Certainly, my oncologist's experience and reaction had an impact on me. I am now grateful that the tumors have decreased even a little and that the chemo and Herceptin are still working. I learn quickly.
But here is what I am really thrilled about. I get a two month break from chemo. Thank God. I need this break. The chemo has been kicking my butt to the point where I feel ground into the floor. I am exhausted, my hands and feet are plagued with neuropathy, and now my nails are falling off. My body feels very weakened and I would like some time to get my strength back.
So for two months I'll be receiving Herceptin every three weeks (the Herceptin will keep the cancer from growing) and I will be closely monitored to make sure nothing starts up again.
Plus, during this period, my oncologist wants to take a closer look at the metastatic area on my femur and consider using radiation on the spot. Based on the bone scan, the area is less active but the oncologist still wants to asses it. Compared to chemo, this all sounds like a breeze.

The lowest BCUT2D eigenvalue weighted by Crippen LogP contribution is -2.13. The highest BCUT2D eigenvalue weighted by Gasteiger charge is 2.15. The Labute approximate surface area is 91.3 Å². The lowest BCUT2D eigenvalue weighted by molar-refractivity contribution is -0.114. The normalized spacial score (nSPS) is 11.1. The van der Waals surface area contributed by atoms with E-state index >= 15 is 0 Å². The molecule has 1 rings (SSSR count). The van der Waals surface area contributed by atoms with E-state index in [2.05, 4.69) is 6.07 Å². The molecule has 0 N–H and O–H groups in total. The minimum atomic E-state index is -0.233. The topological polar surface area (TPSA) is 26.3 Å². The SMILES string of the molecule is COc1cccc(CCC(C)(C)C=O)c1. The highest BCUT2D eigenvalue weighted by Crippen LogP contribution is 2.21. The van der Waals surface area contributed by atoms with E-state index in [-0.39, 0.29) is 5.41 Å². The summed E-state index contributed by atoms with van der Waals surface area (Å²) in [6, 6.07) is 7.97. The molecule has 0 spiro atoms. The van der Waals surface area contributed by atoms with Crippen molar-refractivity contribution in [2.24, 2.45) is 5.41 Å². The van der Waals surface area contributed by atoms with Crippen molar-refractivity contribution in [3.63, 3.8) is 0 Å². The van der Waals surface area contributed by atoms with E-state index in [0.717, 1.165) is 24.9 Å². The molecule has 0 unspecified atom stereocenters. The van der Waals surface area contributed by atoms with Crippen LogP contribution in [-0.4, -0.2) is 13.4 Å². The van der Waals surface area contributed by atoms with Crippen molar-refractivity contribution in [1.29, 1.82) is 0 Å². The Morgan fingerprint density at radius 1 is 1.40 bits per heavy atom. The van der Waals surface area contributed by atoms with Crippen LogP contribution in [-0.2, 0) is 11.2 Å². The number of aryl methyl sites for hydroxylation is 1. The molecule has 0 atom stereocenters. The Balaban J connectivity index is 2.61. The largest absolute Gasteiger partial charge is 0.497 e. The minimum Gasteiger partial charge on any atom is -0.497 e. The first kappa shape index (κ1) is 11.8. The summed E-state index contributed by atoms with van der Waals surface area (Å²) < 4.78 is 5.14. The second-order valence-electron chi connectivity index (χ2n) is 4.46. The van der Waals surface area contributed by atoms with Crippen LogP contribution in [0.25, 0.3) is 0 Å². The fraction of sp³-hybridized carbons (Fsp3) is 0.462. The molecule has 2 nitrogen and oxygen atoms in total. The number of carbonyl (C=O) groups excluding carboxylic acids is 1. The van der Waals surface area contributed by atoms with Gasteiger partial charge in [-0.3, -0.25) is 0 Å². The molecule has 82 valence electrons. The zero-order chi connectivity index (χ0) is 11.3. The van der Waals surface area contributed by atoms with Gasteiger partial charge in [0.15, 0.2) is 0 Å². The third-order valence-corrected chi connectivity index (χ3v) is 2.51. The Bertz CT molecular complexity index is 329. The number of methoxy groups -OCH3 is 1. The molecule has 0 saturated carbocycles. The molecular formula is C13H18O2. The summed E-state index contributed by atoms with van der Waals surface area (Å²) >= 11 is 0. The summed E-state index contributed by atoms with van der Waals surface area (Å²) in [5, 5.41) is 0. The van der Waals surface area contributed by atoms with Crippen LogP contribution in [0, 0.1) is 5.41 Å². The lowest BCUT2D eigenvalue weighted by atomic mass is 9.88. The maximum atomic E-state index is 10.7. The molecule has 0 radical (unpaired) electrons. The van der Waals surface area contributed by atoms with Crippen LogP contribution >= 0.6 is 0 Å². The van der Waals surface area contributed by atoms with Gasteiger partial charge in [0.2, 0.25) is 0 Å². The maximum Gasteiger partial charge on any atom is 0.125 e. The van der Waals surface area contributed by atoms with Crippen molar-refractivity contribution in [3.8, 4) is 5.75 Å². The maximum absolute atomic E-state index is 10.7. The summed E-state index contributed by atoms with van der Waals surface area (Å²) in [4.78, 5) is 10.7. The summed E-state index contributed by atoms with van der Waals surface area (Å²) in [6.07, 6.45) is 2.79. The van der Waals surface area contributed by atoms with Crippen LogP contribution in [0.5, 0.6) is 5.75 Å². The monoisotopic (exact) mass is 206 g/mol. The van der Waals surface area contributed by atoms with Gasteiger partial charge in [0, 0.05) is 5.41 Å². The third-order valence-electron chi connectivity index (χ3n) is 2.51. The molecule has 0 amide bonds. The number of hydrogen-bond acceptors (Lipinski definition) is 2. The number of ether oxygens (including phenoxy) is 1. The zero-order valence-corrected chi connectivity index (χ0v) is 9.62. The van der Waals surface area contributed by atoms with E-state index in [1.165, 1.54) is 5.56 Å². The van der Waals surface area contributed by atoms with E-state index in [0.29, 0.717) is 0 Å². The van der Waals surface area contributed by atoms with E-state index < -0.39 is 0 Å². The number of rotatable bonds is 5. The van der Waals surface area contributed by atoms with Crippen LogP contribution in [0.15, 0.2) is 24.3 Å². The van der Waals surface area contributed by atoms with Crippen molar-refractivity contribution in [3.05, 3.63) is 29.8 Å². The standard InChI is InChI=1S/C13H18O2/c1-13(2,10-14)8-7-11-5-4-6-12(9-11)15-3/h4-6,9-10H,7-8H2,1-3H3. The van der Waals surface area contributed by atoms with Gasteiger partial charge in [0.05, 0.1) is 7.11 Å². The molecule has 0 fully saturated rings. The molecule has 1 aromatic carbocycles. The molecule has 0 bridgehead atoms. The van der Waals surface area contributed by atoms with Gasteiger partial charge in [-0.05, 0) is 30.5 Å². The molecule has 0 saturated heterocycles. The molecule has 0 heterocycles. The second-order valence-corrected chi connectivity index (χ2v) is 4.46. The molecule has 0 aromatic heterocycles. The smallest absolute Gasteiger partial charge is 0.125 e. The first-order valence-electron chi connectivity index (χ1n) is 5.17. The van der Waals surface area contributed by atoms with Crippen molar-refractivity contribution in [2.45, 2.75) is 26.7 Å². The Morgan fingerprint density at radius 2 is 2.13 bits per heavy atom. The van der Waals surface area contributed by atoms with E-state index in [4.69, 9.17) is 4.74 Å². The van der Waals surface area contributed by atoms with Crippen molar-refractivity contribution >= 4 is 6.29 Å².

What struck me the most though is my oncologist's overall reaction. She's very relaxed about it all. There's no urgency, no air of "we need to deal with this now or you'll die." She views the cancer as something we can contain for a period of time and then go back to attacking. This air of relaxation means I can relax too and enjoy my break, although I am fully aware that if the tumor markers go up, I will be back on chemo lickety split. My oncologist is demonstrating a progress not perfection approach, and that is a healthy view.
|Even a Weeble has more hair than I do|
Progress not perfection. It's not a bad idea. And frankly, when you look like a Weeble, but with no hair, eyebrows, and eyelashes, progress sounds like a really fine thing.